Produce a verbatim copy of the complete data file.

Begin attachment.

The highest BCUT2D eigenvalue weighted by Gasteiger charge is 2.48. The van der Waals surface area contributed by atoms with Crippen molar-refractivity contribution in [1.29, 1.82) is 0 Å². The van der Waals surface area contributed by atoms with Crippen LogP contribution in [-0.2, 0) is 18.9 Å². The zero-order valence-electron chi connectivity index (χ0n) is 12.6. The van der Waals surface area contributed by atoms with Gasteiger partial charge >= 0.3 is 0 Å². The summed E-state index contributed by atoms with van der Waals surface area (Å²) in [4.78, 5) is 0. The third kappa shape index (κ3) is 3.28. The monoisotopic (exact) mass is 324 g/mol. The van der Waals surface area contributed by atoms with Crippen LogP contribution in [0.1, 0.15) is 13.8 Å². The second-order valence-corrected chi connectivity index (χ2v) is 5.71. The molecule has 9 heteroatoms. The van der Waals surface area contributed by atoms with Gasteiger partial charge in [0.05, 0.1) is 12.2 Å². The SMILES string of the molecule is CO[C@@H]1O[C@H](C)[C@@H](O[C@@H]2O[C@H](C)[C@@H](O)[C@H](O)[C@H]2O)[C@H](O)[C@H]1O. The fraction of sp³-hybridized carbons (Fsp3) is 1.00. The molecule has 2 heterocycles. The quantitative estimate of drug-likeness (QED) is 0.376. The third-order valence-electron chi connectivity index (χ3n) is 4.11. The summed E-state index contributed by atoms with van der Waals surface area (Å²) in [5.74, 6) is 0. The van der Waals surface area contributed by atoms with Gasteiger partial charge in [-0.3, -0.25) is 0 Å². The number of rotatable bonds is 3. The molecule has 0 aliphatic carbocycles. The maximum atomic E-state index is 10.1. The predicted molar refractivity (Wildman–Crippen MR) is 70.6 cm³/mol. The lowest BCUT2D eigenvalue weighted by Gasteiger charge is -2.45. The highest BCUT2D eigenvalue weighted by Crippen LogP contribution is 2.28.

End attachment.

The highest BCUT2D eigenvalue weighted by Gasteiger charge is 2.48. The van der Waals surface area contributed by atoms with Crippen molar-refractivity contribution in [1.29, 1.82) is 0 Å². The van der Waals surface area contributed by atoms with Crippen LogP contribution in [-0.2, 0) is 18.9 Å². The zero-order valence-electron chi connectivity index (χ0n) is 12.6. The van der Waals surface area contributed by atoms with Gasteiger partial charge >= 0.3 is 0 Å². The summed E-state index contributed by atoms with van der Waals surface area (Å²) in [4.78, 5) is 0. The third kappa shape index (κ3) is 3.28. The monoisotopic (exact) mass is 324 g/mol. The van der Waals surface area contributed by atoms with Crippen LogP contribution in [0.1, 0.15) is 13.8 Å². The second-order valence-corrected chi connectivity index (χ2v) is 5.71. The molecule has 9 heteroatoms. The van der Waals surface area contributed by atoms with Gasteiger partial charge in [0.05, 0.1) is 12.2 Å². The SMILES string of the molecule is CO[C@@H]1O[C@H](C)[C@@H](O[C@@H]2O[C@H](C)[C@@H](O)[C@H](O)[C@H]2O)[C@H](O)[C@H]1O. The fraction of sp³-hybridized carbons (Fsp3) is 1.00. The molecule has 2 heterocycles. The quantitative estimate of drug-likeness (QED) is 0.376. The third-order valence-electron chi connectivity index (χ3n) is 4.11. The summed E-state index contributed by atoms with van der Waals surface area (Å²) in [5.74, 6) is 0. The van der Waals surface area contributed by atoms with Gasteiger partial charge in [-0.3, -0.25) is 0 Å². The number of rotatable bonds is 3. The molecule has 0 aliphatic carbocycles. The maximum atomic E-state index is 10.1. The predicted molar refractivity (Wildman–Crippen MR) is 70.6 cm³/mol. The lowest BCUT2D eigenvalue weighted by Gasteiger charge is -2.45. The highest BCUT2D eigenvalue weighted by Crippen LogP contribution is 2.28.